Since my junior year of high school, I knew I wanted to be a journalist.
I was pretty good in my high school newspaper. I was able to get an internship at the Detroit Free Press the summer before my senior year. I enjoyed what I did.
I knew I wanted to major in journalism. I knew I wanted to be an editor for a small news outlet in New York City. I knew what I was getting into and I knew that I was good at it.
I knew I wanted to be a journalist, until I knew that I didn’t.
To many college freshmen, changing your major can seem like a daunting thing, especially if you thought you knew what you were doing with your life prior to entering college.
I thought I loved all aspects of journalism. But being good at something and actually enjoying it are two very different, but often confused, things.
My doubts started before I came to MSU, whether I wanted to acknowledge it or not. I remember looking up “should I major in English or journalism?” quizzes on Buzzfeed before I even went to orientation.
The results would all point to English, but I ignored them. What did a stupid quiz know about me, anyway?
Apparently, the quiz knew quite a bit.
The best way to describe how I finally knew it was time for a change was that something just didn’t click.
I originally thought it was the university, which terrified me because I had no idea where I’d even transfer. But that didn’t make sense because I felt fine on campus most of the time.
I thought I was just homesick, but that didn’t fit either. I wasn’t the type to generally miss home, and like I mentioned before, I was usually fine on campus.
So, when did I feel lost?
Every time someone would ask me, “What type of reporter do you want to be?” I would inwardly cringe. I didn’t want to report. I couldn’t even answer the question most of the time.
It wasn’t like I hated reporting, but I didn’t love it. I did because I had to, but if there was a miraculous way to be a journalist and not report, I’d choose it.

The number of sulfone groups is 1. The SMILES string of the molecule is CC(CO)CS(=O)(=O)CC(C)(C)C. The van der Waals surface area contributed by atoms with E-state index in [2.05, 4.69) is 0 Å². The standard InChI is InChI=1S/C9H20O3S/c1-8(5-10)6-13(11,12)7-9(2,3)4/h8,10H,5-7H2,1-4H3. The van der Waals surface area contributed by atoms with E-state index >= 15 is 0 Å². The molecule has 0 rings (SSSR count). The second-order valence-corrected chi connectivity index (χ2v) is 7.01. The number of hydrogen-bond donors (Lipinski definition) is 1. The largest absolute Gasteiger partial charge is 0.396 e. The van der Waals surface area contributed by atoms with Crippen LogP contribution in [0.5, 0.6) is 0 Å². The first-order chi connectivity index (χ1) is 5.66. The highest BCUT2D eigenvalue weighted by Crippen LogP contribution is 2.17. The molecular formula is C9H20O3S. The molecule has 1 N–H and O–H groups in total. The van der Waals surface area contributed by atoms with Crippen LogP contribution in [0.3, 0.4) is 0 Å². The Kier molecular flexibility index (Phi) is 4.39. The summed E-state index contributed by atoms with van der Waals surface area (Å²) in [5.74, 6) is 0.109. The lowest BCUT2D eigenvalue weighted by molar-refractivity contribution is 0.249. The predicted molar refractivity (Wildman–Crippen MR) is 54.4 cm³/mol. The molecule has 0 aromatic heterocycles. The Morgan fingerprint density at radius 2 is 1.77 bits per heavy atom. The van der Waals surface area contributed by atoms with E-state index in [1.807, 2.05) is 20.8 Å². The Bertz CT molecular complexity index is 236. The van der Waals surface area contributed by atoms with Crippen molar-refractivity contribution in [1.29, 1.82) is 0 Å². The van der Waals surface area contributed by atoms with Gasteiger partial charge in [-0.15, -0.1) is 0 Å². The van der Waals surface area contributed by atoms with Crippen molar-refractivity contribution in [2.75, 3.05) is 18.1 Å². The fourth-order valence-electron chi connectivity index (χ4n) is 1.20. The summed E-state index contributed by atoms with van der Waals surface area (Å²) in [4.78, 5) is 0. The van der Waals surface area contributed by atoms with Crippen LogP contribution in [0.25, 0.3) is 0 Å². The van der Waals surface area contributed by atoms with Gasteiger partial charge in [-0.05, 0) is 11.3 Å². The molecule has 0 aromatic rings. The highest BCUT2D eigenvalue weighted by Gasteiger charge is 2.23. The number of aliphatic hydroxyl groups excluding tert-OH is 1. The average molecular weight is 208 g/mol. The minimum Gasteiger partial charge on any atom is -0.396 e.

However, I loved writing. I always have and I always will. When I started looking for majors for future writers, the choice was obvious: English.
The Buzzfeed quizzes had tried to warn me. My instinct tried to warn me. Even my roommate, with her little interest in anything writing related, would joke that I would change to an English major.
It was like all of the signs were flashing “Change your major!” in bright neon lights, and I decided to close my eyes and proceed blindly.
Why? Because preparing to be a journalist was something I’d been doing forever.
Changing my major felt like this monumental thing; like I was changing a part of my identity. All my family members, old teachers, friends, and acquaintances knew me as a journalism major.
I felt like a fraud. How was I supposed to tell everyone I didn’t love it anymore?
Simple. You just have to.
Changing my major, though initially terrifying, was one of the best decisions of my life. When I walked out of the English department advisor’s office, I felt like I made the right decision. That uneasy feeling in my stomach about my future was gone.
Changing your major doesn’t make you a new person. Journalism major SaMya is the same person as English major SaMya, just with a different title.
I still love writing. I still love working at The State News. I’m still me.
I’m not saying that a Buzzfeed quiz should determine your major, but maybe, every once in a while, they are right.